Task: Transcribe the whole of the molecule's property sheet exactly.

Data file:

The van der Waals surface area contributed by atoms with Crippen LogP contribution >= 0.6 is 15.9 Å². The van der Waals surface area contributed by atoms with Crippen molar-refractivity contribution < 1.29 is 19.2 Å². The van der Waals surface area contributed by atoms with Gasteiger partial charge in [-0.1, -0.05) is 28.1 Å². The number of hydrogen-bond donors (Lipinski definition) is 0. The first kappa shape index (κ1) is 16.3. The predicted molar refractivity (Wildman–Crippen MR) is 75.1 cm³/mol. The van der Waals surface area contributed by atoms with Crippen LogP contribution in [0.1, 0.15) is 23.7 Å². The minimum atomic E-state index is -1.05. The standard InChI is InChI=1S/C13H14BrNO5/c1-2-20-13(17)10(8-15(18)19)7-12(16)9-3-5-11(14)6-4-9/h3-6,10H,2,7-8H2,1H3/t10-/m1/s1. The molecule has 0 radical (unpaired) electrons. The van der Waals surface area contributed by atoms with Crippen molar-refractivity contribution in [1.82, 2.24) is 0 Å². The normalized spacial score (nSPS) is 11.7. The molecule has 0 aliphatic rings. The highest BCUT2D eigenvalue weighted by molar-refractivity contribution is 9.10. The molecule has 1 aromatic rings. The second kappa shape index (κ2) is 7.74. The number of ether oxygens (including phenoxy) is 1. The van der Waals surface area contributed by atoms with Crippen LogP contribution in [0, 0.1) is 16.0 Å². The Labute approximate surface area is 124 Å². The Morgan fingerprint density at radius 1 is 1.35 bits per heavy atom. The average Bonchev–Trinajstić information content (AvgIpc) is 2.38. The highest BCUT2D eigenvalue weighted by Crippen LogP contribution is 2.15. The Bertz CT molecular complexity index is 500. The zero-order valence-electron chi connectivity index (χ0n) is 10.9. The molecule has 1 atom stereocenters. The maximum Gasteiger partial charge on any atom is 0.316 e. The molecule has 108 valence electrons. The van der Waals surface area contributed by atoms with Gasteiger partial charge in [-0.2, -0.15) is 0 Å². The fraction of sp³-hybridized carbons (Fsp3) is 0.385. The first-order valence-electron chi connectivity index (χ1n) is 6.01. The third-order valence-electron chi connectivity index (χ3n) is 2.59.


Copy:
The van der Waals surface area contributed by atoms with Crippen LogP contribution >= 0.6 is 15.9 Å². The van der Waals surface area contributed by atoms with Crippen molar-refractivity contribution < 1.29 is 19.2 Å². The van der Waals surface area contributed by atoms with Gasteiger partial charge in [-0.1, -0.05) is 28.1 Å². The number of hydrogen-bond donors (Lipinski definition) is 0. The first kappa shape index (κ1) is 16.3. The predicted molar refractivity (Wildman–Crippen MR) is 75.1 cm³/mol. The van der Waals surface area contributed by atoms with Crippen LogP contribution in [0.1, 0.15) is 23.7 Å². The minimum atomic E-state index is -1.05. The standard InChI is InChI=1S/C13H14BrNO5/c1-2-20-13(17)10(8-15(18)19)7-12(16)9-3-5-11(14)6-4-9/h3-6,10H,2,7-8H2,1H3/t10-/m1/s1. The molecule has 0 radical (unpaired) electrons. The van der Waals surface area contributed by atoms with Crippen molar-refractivity contribution in [1.82, 2.24) is 0 Å². The normalized spacial score (nSPS) is 11.7. The molecule has 0 aliphatic rings. The highest BCUT2D eigenvalue weighted by molar-refractivity contribution is 9.10. The molecule has 1 aromatic rings. The second kappa shape index (κ2) is 7.74. The number of ether oxygens (including phenoxy) is 1. The van der Waals surface area contributed by atoms with Crippen LogP contribution in [0, 0.1) is 16.0 Å². The Labute approximate surface area is 124 Å². The Morgan fingerprint density at radius 1 is 1.35 bits per heavy atom. The average Bonchev–Trinajstić information content (AvgIpc) is 2.38. The highest BCUT2D eigenvalue weighted by Crippen LogP contribution is 2.15. The Bertz CT molecular complexity index is 500. The zero-order valence-electron chi connectivity index (χ0n) is 10.9. The molecule has 1 atom stereocenters. The maximum Gasteiger partial charge on any atom is 0.316 e. The molecule has 108 valence electrons. The van der Waals surface area contributed by atoms with Gasteiger partial charge in [-0.2, -0.15) is 0 Å². The fraction of sp³-hybridized carbons (Fsp3) is 0.385. The first-order valence-electron chi connectivity index (χ1n) is 6.01. The third-order valence-electron chi connectivity index (χ3n) is 2.59.